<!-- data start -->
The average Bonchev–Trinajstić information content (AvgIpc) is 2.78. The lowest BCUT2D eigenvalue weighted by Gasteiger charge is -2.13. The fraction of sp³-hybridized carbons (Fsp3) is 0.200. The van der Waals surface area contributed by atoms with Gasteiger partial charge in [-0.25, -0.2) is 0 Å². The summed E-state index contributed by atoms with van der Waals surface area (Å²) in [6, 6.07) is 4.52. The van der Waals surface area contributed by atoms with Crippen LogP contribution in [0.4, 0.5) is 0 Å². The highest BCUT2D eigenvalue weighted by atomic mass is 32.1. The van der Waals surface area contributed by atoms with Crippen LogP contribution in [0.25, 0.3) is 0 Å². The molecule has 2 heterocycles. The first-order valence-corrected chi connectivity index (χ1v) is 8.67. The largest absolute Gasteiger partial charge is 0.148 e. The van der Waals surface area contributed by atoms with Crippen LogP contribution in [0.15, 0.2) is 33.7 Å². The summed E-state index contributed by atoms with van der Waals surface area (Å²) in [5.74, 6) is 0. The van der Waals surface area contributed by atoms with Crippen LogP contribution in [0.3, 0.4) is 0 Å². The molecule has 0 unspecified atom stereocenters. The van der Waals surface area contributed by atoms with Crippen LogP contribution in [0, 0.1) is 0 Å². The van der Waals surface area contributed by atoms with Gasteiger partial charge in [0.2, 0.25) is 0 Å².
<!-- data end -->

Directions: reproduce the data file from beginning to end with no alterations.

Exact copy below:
The average Bonchev–Trinajstić information content (AvgIpc) is 2.78. The lowest BCUT2D eigenvalue weighted by Gasteiger charge is -2.13. The fraction of sp³-hybridized carbons (Fsp3) is 0.200. The van der Waals surface area contributed by atoms with Gasteiger partial charge in [-0.25, -0.2) is 0 Å². The summed E-state index contributed by atoms with van der Waals surface area (Å²) in [6, 6.07) is 4.52. The van der Waals surface area contributed by atoms with Crippen LogP contribution in [0.4, 0.5) is 0 Å². The highest BCUT2D eigenvalue weighted by atomic mass is 32.1. The van der Waals surface area contributed by atoms with Crippen LogP contribution in [0.25, 0.3) is 0 Å². The molecule has 2 heterocycles. The first-order valence-corrected chi connectivity index (χ1v) is 8.67. The largest absolute Gasteiger partial charge is 0.148 e. The van der Waals surface area contributed by atoms with Crippen LogP contribution in [0.15, 0.2) is 33.7 Å². The summed E-state index contributed by atoms with van der Waals surface area (Å²) in [5.74, 6) is 0. The van der Waals surface area contributed by atoms with Crippen LogP contribution in [0.3, 0.4) is 0 Å². The molecule has 0 unspecified atom stereocenters. The van der Waals surface area contributed by atoms with Crippen LogP contribution in [0, 0.1) is 0 Å². The van der Waals surface area contributed by atoms with Gasteiger partial charge in [0.2, 0.25) is 0 Å².